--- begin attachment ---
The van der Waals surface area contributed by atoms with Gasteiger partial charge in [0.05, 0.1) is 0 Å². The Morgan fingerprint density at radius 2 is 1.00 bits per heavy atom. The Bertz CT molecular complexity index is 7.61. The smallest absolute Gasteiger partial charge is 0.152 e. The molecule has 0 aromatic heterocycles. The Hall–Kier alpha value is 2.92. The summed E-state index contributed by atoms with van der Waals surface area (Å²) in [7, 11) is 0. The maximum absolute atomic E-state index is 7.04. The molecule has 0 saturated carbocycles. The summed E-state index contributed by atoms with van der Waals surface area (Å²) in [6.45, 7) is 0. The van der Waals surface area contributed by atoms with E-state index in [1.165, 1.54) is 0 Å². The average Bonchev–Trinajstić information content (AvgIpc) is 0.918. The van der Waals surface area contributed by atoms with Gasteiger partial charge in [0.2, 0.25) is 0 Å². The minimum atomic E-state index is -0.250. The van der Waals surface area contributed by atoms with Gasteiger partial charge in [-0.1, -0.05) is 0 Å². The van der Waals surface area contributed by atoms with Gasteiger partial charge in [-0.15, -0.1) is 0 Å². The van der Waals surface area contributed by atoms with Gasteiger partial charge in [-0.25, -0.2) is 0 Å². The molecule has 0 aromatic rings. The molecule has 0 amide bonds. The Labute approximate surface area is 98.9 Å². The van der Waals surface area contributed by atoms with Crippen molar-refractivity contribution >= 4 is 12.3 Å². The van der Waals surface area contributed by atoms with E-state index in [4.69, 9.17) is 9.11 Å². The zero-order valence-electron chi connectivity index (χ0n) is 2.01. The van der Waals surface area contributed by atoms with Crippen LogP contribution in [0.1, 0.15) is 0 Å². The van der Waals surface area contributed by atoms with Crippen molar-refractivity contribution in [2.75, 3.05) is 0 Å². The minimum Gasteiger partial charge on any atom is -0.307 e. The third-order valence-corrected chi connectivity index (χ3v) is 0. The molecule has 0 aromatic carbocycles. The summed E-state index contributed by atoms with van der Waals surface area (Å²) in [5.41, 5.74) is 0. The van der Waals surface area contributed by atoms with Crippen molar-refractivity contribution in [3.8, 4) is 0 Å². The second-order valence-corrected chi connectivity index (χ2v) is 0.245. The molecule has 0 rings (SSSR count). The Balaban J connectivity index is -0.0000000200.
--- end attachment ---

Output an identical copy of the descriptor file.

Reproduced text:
The van der Waals surface area contributed by atoms with Gasteiger partial charge in [0.05, 0.1) is 0 Å². The Morgan fingerprint density at radius 2 is 1.00 bits per heavy atom. The Bertz CT molecular complexity index is 7.61. The smallest absolute Gasteiger partial charge is 0.152 e. The molecule has 0 aromatic heterocycles. The Hall–Kier alpha value is 2.92. The summed E-state index contributed by atoms with van der Waals surface area (Å²) in [7, 11) is 0. The maximum absolute atomic E-state index is 7.04. The molecule has 0 saturated carbocycles. The summed E-state index contributed by atoms with van der Waals surface area (Å²) in [6.45, 7) is 0. The van der Waals surface area contributed by atoms with E-state index in [1.165, 1.54) is 0 Å². The average Bonchev–Trinajstić information content (AvgIpc) is 0.918. The van der Waals surface area contributed by atoms with Gasteiger partial charge in [0.2, 0.25) is 0 Å². The minimum atomic E-state index is -0.250. The van der Waals surface area contributed by atoms with Gasteiger partial charge in [-0.1, -0.05) is 0 Å². The van der Waals surface area contributed by atoms with Gasteiger partial charge in [-0.15, -0.1) is 0 Å². The van der Waals surface area contributed by atoms with Gasteiger partial charge in [-0.25, -0.2) is 0 Å². The molecule has 0 aromatic rings. The molecule has 0 amide bonds. The Labute approximate surface area is 98.9 Å². The van der Waals surface area contributed by atoms with Crippen molar-refractivity contribution >= 4 is 12.3 Å². The van der Waals surface area contributed by atoms with E-state index in [4.69, 9.17) is 9.11 Å². The zero-order valence-electron chi connectivity index (χ0n) is 2.01. The van der Waals surface area contributed by atoms with Crippen LogP contribution in [0.1, 0.15) is 0 Å². The van der Waals surface area contributed by atoms with Crippen molar-refractivity contribution in [2.75, 3.05) is 0 Å². The minimum Gasteiger partial charge on any atom is -0.307 e. The third-order valence-corrected chi connectivity index (χ3v) is 0. The molecule has 0 aromatic carbocycles. The summed E-state index contributed by atoms with van der Waals surface area (Å²) in [5.41, 5.74) is 0. The van der Waals surface area contributed by atoms with Crippen molar-refractivity contribution in [3.8, 4) is 0 Å². The second-order valence-corrected chi connectivity index (χ2v) is 0.245. The molecule has 0 rings (SSSR count). The Balaban J connectivity index is -0.0000000200.